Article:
But the heat-wave that coincided with the Chelsea Flower Show in late May made water the most important single element in the show gardens there. You needed its cooling promises; you were seduced by its sparkle in the brilliant light; you were calmed by the sound of water rippling back into itself from simple jets or bubble fountains. Italy in central London. It can be done.
You will need help (see above). Water has to stay where it is put and I wouldn't be any happier fiddling around with its provision in the garden than I would be sorting out the plumbing in the house. I'm thinking here of something more ambitious (and satisfying) than a free-form, pre-moulded amoeba pool of the type you find in garden centres.
A water feature may be no more than a large sink or stone trough, filled with shells and with a circulating pump cunningly hidden below. The water bubbles up through a pipe in the centre of the trough and spills out over the stones to return to the pump below. Such a feature is soothing, relatively cheap, and simple to set up. Stylistically, it is the garden equivalent of the beige suit. It will go anywhere. It can sit on a wooden deck five storeys above ground or be tucked under a wall in a basement well. It is as happy in a Japanese garden as it is in a Mediterranean one. Once you get into the territory of lion's masks and fake lead troughs, you need more particular props: box hedges, lilies, a garden made with nostalgia in mind.
A lion's mask (or any other kind of waterspout) will need to be fixed against something solid, so this kind of water feature is likely to be tucked against a wall, with the water falling from the lion's mouth into a trough below. The water will make more of a plashing noise than the gently bubbling pebble fountain, but the water itself can be recycled in just the same way.
If you want a proper pool, your gardening life will become more complicated and more expensive. A pool can't be dropped into place as easily as a lion's mask spout. It needs to link in with the overall plan of the garden. You may want it sited so that you can see it from inside the house. You may want it next to a sitting-out area. If you have a conservatory tacked on to the back of the house, you could do something tricksy and have half the pool inside the conservatory, half outside.
The position of the pool will be affected by the way you decide to install it: dug out so that the water is at ground level, or built up so you avoid the mess and expense of excavating. With both it is the finish that is important. There may be practical reasons why digging out is not an option. Many town houses have no rear access: there is no way you can get even a mini-digger into place and all earth has to be carted out through the hall. But a built-up pool will work only if, in a visual sense, it is properly "anchored" to the ground and the rest of its surroundings.
A box hedge planted round the retaining wall of the pool will do this and give the charming effect (provided that you design the lip of the pool with a light hand) that the water itself is held only in a bowl of box. Or you can make a virtue of the raised retaining wall round a pool and treat it as a garden seat, extending the lip with wooden slats. You could render the wall and plant it with ivy.
Whether the pool is raised or excavated, the edging will make or break it. The designer Arabella Lennox-Boyd, who scooped the Best Garden award at the Chelsea Flower Show this year, brought the grass surround of her pool right up to the water's edge, with no paving in between. The effect was stunning though some gloom and doom merchants saw difficulties in edging grass in such a situation. I'd say it was worth the effort 10 times over, and not difficult if you edge with a tool such as single-handed sheep shears. You could then hold the tufts of grass in your other hand to stop most of it falling in the water.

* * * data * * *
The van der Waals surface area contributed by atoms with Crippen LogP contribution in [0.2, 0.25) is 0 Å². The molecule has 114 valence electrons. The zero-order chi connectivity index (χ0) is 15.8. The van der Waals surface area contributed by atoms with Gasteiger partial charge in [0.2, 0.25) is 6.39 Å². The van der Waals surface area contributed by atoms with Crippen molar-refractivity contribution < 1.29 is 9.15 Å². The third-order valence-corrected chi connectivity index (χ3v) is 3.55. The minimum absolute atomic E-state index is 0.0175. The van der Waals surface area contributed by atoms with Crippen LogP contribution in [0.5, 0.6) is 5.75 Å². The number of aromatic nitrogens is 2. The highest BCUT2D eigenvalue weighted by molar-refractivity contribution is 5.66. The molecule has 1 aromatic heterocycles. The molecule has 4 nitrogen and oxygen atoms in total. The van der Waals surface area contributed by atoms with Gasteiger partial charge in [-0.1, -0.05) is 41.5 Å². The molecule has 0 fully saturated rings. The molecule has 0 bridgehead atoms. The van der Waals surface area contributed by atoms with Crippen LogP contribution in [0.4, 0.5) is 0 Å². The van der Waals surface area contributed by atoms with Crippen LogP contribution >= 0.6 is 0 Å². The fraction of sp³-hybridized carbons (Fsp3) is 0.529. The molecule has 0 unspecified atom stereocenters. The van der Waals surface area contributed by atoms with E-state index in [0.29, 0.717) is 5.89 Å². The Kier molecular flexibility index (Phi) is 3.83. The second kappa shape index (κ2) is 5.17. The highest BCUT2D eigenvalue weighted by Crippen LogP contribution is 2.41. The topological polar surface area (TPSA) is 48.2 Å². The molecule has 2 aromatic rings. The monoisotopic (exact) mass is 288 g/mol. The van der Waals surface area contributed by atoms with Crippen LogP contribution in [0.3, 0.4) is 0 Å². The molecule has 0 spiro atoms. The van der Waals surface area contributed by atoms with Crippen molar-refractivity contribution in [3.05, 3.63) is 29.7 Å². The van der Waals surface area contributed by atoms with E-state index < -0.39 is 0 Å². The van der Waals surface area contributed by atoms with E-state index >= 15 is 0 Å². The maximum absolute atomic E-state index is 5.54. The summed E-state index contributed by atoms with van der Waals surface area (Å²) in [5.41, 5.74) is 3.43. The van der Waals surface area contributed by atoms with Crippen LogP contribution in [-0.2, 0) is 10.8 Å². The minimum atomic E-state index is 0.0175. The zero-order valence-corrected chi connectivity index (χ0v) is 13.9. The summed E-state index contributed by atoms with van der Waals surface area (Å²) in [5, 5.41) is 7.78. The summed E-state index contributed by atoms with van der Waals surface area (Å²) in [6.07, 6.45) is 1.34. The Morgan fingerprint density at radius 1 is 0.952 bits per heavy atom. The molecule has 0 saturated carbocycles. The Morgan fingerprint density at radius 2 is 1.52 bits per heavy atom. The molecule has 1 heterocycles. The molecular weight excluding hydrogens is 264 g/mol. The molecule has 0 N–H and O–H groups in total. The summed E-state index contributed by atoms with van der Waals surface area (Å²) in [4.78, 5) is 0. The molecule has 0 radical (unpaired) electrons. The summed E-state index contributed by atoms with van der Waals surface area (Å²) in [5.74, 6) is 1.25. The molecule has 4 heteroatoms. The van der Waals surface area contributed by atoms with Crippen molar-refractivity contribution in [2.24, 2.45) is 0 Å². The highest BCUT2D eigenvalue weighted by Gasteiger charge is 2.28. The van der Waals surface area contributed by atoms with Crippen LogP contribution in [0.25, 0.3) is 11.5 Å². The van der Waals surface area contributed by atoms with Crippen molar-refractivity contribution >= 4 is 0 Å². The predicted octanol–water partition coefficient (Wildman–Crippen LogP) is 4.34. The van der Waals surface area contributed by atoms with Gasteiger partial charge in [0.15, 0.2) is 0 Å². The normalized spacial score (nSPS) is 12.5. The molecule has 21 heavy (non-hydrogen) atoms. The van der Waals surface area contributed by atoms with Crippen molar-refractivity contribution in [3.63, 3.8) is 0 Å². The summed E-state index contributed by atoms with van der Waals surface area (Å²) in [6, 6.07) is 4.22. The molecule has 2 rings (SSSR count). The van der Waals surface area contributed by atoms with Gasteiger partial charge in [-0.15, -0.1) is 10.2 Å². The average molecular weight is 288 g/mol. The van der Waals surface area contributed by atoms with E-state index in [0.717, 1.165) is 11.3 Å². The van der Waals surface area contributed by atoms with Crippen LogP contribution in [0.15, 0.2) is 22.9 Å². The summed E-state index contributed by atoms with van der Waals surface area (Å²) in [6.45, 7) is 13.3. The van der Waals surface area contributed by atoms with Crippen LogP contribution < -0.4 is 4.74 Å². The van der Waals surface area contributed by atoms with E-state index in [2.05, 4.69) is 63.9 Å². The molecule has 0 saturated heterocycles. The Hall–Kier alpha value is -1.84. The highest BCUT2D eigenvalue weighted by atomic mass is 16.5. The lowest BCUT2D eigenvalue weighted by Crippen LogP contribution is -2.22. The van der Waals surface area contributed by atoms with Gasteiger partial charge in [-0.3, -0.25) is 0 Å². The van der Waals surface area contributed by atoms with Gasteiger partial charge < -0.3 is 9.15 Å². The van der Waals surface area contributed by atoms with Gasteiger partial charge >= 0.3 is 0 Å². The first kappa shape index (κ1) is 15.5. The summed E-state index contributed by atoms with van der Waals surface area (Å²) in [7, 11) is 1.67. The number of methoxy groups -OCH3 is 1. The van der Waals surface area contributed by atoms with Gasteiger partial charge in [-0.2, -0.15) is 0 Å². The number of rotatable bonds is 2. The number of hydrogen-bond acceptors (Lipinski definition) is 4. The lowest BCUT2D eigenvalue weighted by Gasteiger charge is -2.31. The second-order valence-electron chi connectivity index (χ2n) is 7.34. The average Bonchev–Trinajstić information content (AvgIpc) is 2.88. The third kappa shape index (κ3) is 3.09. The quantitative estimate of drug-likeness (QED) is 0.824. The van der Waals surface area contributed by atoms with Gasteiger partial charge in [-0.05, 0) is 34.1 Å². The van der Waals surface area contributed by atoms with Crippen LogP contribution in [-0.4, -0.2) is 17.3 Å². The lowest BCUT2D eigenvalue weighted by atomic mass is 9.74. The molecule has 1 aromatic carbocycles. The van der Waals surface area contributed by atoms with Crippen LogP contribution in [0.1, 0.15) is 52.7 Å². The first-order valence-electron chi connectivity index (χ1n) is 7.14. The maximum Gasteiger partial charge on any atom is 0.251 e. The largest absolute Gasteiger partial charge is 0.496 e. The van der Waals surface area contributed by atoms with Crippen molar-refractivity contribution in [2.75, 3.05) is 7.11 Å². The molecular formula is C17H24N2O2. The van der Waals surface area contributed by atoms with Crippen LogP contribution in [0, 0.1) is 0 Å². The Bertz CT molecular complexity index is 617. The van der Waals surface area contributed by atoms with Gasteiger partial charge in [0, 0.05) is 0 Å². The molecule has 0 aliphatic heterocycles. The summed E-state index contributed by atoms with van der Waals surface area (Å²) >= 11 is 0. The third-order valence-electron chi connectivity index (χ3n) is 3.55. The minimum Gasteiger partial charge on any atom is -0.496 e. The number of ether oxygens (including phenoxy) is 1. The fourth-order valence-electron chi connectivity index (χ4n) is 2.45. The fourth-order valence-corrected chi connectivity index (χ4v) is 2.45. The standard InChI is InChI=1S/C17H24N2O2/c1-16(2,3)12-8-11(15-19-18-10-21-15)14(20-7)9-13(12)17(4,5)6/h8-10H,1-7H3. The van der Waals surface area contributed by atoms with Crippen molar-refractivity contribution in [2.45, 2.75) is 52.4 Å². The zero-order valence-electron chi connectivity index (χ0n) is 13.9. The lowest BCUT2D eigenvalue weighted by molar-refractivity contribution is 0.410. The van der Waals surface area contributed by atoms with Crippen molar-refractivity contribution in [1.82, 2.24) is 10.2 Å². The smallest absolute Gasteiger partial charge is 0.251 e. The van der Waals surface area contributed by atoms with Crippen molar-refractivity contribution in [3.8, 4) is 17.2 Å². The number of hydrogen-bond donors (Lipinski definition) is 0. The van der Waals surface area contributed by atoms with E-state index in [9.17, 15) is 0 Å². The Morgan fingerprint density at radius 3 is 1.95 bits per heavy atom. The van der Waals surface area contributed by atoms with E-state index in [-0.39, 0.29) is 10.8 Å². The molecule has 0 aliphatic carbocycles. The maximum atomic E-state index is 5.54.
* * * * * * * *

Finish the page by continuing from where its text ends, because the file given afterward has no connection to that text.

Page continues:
The shape of a pool matters, too; the simpler the better. In the long, narrow configuration of a typical town garden, a circular pool, set centrally, will break up the space and work profitably against the geometry. If you have brick paths or a brick patio, then the surround of the pool (if there is to be one) should be brick, too. The smaller the garden, the fewer different materials you should use in it. The pool needn't be planted, but a simple reflecting pool works best if it is painted black inside. I'd still have a jet installed, even if it rarely jetted. The noise of water is an important reason for having it in the first place.
Mark Anthony Walker Landscape Architects, 1 College Street, St Albans, Herts AL3 4PW (01727 840038). At Chelsea Mark Walker created the impossible: a wild, willow wetland crossed by a crisp modern deck. His decking was designed by Gunnar Orefelt at Orefelt Associates, 5 Haydens Place, London W11 (0171-243 3181).
Simon and Kate Harman, Dorking Aquatics, Tarn Hows, Broad Lane, Newdigate, Surrey RH5 5AT (01306 631064). Check them out at the Hampton Court Flower Show (9-12 July); they have taken Monet's paintings of his own water-garden as the inspiration for their display.
A good contractor is Colin Withycombe, Park Garden Services, 6 Shepherds Rise, Vernham Dean, Andover, Hants SP11 0HD (01264 737296).
Solar-powered fountains from Solar Solutions, 29 Wallis Street, Fishguard, Dyfed SA65 9HP (01348 874762) need no mains electricity cables. The standard version has a biggish glass solar panel, and costs pounds 154. The de luxe version has a smaller, unbreakable panel, at pounds 289. In sunny conditions both can pump 700 litres an hour. If it's raining, you probably won't be sitting by the pool anyway.
For ideas on designing a water feature with the safety of small children in mind, contact Tetra, Mitchell House, Southampton Road, Eastleigh, Hants SO50 9XD (01703 620500).Reuse content